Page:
Oconee Nuclear Station

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Oconee Nuclear Station
HD.6B.349 (11856013654).jpg
Oconee Nuclear Station
CountryUnited States
LocationOconee County, near Seneca, South Carolina
Coordinates34°47′38″N 82°53′53″W / 34.79389°N 82.89806°W / 34.79389; -82.89806Coordinates: 34°47′38″N 82°53′53″W / 34.79389°N 82.89806°W / 34.79389; -82.89806
Construction beganNovember 6, 1967 (1967-11-06)
Commission dateUnit 1: July 15, 1973
Unit 2: September 9, 1974
Unit 3: December 16, 1974
Construction cost$1.961 billion (2007 USD)[1]
Owner(s)Duke Energy
Operator(s)Duke Energy
Nuclear power station
Reactor typePWR
Reactor supplierBabcock & Wilcox
Cooling sourceLake Keowee
Thermal capacity3 × 2568 MWth
Power generation
Units operational1 × 847 MW
1 × 848 MW
1 × 859 MW
Make and modelB&W LLP (DRYAMB)
Nameplate capacity2554 MW
Capacity factor97.43% (2017)
81.20% (lifetime)
Annual net output21,799 GWh (2017)
External links
CommonsRelated media on Commons

The Oconee Nuclear Station is a nuclear power station located on Lake Keowee near Seneca, South Carolina, and has an energy output capacity of over 2,500 megawatts. It is the second nuclear power station in the United States to have its operating license extended for an additional twenty years by the Nuclear Regulatory Commission (NRC) (the application for the Calvert Cliffs Nuclear Power Plant in Maryland preceded it).

This plant has three Babcock & Wilcox pressurized water reactors, and is operated by Duke Energy.

Oconee was the first of three nuclear stations built by Duke Energy. According to Duke Energy's web site, the station has generated more than 500 million megawatt-hours of electricity, and is "the first nuclear station in the United States to achieve this milestone."[2]

In the summer of 2011 it became the first nuclear power station in the United States to have its sensors controlled digitally.[3]

Oconee is unique as it is the only nuclear power plant in the United States that does not rely on emergency diesel generator sets for emergency power. Instead it relies on two hydroelectric units at the nearby Keowee hydroelectric station. In the event the Keowee units are both out of service emergency power can alternatively be provided by combustion turbines at the nearby Lee fossil generating station. Both sources use alternative cables to supply Oconee's emergency systems that are independent of the Oconee switchyard and transmission lines which are the normal source of power.

Surrounding population[edit]

The Babcock & Wilcox nuclear steam generator is seen at the company's plant at Barberton, Ohio prior to shipment via the Penn Central Railroad and the Southern to the Oconee Nuclear Station, then under construction in 1970. This generator can convert more than 10 million pounds of water per hour into steam.

The NRC defines two emergency planning zones around nuclear power plants: a plume exposure pathway zone with a radius of 10 miles (16 km), concerned primarily with exposure to, and inhalation of, airborne radioactive contamination, and an ingestion pathway zone of about 50 miles (80 km), concerned primarily with ingestion of food and liquid contaminated by radioactivity.[4]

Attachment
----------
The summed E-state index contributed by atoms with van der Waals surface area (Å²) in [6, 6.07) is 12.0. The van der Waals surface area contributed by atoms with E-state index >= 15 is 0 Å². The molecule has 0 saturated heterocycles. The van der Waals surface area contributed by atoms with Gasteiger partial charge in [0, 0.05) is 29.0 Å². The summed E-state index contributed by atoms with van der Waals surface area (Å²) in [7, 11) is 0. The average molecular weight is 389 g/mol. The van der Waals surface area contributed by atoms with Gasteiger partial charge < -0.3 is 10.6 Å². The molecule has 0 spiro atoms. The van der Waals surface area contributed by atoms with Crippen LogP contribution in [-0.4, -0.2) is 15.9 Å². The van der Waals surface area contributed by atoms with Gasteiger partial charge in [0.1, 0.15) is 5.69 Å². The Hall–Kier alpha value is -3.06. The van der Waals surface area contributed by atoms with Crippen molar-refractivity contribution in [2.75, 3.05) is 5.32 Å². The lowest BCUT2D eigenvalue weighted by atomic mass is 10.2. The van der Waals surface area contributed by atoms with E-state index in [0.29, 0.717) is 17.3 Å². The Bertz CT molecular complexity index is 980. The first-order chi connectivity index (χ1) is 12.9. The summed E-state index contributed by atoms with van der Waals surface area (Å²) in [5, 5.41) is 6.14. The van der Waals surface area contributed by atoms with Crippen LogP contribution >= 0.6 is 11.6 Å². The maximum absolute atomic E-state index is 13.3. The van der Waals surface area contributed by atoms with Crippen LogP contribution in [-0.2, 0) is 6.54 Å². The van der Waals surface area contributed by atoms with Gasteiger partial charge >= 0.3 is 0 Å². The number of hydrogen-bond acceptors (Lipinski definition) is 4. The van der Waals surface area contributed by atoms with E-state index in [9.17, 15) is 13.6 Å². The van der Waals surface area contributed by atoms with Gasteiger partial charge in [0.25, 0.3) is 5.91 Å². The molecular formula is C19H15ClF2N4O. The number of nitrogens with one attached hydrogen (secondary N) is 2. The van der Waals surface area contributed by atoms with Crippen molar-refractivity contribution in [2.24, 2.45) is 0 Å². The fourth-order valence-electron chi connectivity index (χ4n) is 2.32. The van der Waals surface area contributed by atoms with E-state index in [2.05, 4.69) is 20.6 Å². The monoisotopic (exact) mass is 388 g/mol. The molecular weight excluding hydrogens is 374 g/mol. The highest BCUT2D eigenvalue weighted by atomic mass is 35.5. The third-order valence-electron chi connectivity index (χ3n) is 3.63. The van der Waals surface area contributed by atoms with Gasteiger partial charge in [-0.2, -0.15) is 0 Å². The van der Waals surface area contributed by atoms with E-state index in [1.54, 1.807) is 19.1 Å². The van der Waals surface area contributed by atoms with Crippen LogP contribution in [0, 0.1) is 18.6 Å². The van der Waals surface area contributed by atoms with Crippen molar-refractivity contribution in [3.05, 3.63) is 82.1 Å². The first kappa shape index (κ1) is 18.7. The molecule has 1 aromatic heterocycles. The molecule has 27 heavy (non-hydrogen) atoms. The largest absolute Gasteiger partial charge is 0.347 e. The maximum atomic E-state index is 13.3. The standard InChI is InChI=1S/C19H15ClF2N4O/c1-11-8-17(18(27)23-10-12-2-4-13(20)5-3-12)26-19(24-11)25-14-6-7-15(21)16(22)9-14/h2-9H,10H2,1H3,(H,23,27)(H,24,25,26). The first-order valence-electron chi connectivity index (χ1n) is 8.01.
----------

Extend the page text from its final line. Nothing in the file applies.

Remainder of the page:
The 2010 U.S. population within 10 miles (16 km) of Oconee was 66,307, an increase of 11.5 percent in a decade, according to an analysis of U.S. Census data for msnbc.com. This includes the main campus of Clemson University. The 2010 U.S. population within 50 miles (80 km) was 1,404,690, an increase of 14.8 percent since 2000. Cities within 50 miles include Greenville (30 miles to city center).[5]

Seismic risk[edit]

The NRC's estimate of the risk each year of an earthquake intense enough to cause core damage to the reactor at Oconee was 1 in 23,256, according to an NRC study published in August 2010.[6][7]

Flood risk[edit]

Duke Energy has noted that a rapid failure of the Jocassee dam would flood the plant and cause the loss of power and safety equipment, potentially damaging its three reactor cores within 8 to 9 hours. It could further lead to reactor containment failure within 59 to 68 hours, triggering a significant release of radioactivity into the environment. Duke informed the NRC about this flooding hazard as early as January 1996.[8] Duke Energy estimated the probability of a random failure of Jocassee Dam is 1.3(10−5)/year, while the NRC puts the estimate at 2.8(10−4)/year.[9]

Subsequent to Fukushima, improvements were made to the Oconee site such that flooding from the failure of Jocassee Dam would not result in reactor core damage. The NRC has expressed satisfaction as of June 2016 with the flood protection modifications which included new or enhanced flood walls and moving some power lines and equipment to less flood-prone locations.[10]

See also[edit]


  1. ^ "EIA - State Nuclear Profiles". www.eia.gov. Retrieved 3 October 2017.
  2. ^ "Oconee Nuclear Station". Duke Energy. Retrieved 2008-11-17.
  3. ^ http://www.kansascity.com/2011/05/29/2912054/sc-nuclear-plant-becoming-1st.html
  4. ^ "NRC: Emergency Planning Zones". United States Nuclear Regulatory Commission. Retrieved 2019-12-22.
  5. ^ Bill Dedman, Nuclear neighbors: Population rises near US reactors, NBC News, April 14, 2011 http://www.nbcnews.com/id/42555888 Accessed May 1, 2011.
  6. ^ Bill Dedman, "What are the odds? US nuke plants ranked by quake risk," NBC News, March 17, 2011 http://www.nbcnews.com/id/42103936 Accessed April 19, 2011.
  7. ^ "Archived copy" (PDF). Archived from the original (PDF) on 2017-05-25. Retrieved 2011-04-19.CS1 maint: archived copy as title (link)
  8. ^ http://allthingsnuclear.org/dam-failures-and-flooding-at-us-nuclear-plants/
  9. ^ Screening Analysis Report for the Proposed Generic Issue on Flooding of Nuclear Power Plant Sites Following Upstream Dam Failures page 9 http://big.assets.huffingtonpost.com/flooding.pdf
  10. ^ http://scbiznews.com/news/energy/69800/

External links[edit]